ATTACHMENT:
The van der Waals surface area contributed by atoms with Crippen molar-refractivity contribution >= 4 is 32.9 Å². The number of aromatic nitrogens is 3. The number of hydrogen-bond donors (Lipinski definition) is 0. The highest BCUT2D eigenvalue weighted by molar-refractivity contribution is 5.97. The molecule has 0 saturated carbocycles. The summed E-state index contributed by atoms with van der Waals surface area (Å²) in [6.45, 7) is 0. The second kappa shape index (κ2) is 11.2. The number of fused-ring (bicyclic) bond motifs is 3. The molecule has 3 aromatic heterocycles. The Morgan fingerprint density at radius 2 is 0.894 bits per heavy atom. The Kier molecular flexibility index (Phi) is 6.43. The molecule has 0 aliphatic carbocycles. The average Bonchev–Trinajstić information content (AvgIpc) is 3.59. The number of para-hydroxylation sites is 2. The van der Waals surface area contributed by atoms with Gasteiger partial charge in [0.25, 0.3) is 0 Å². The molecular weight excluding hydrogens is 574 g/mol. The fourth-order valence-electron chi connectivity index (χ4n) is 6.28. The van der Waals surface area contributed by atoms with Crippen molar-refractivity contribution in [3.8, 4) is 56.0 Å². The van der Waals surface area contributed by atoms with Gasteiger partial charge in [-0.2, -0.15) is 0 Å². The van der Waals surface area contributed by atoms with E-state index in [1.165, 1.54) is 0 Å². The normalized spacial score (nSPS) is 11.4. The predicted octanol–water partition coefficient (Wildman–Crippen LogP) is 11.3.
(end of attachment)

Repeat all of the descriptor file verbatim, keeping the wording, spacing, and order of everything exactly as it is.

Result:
The van der Waals surface area contributed by atoms with Crippen molar-refractivity contribution >= 4 is 32.9 Å². The number of aromatic nitrogens is 3. The number of hydrogen-bond donors (Lipinski definition) is 0. The highest BCUT2D eigenvalue weighted by molar-refractivity contribution is 5.97. The molecule has 0 saturated carbocycles. The summed E-state index contributed by atoms with van der Waals surface area (Å²) in [6.45, 7) is 0. The second kappa shape index (κ2) is 11.2. The number of fused-ring (bicyclic) bond motifs is 3. The molecule has 3 aromatic heterocycles. The Morgan fingerprint density at radius 2 is 0.894 bits per heavy atom. The Kier molecular flexibility index (Phi) is 6.43. The molecule has 0 aliphatic carbocycles. The average Bonchev–Trinajstić information content (AvgIpc) is 3.59. The number of para-hydroxylation sites is 2. The van der Waals surface area contributed by atoms with Gasteiger partial charge in [0.25, 0.3) is 0 Å². The molecular weight excluding hydrogens is 574 g/mol. The fourth-order valence-electron chi connectivity index (χ4n) is 6.28. The van der Waals surface area contributed by atoms with Crippen molar-refractivity contribution in [3.8, 4) is 56.0 Å². The van der Waals surface area contributed by atoms with Gasteiger partial charge in [-0.2, -0.15) is 0 Å². The van der Waals surface area contributed by atoms with E-state index in [1.165, 1.54) is 0 Å². The normalized spacial score (nSPS) is 11.4. The predicted octanol–water partition coefficient (Wildman–Crippen LogP) is 11.3.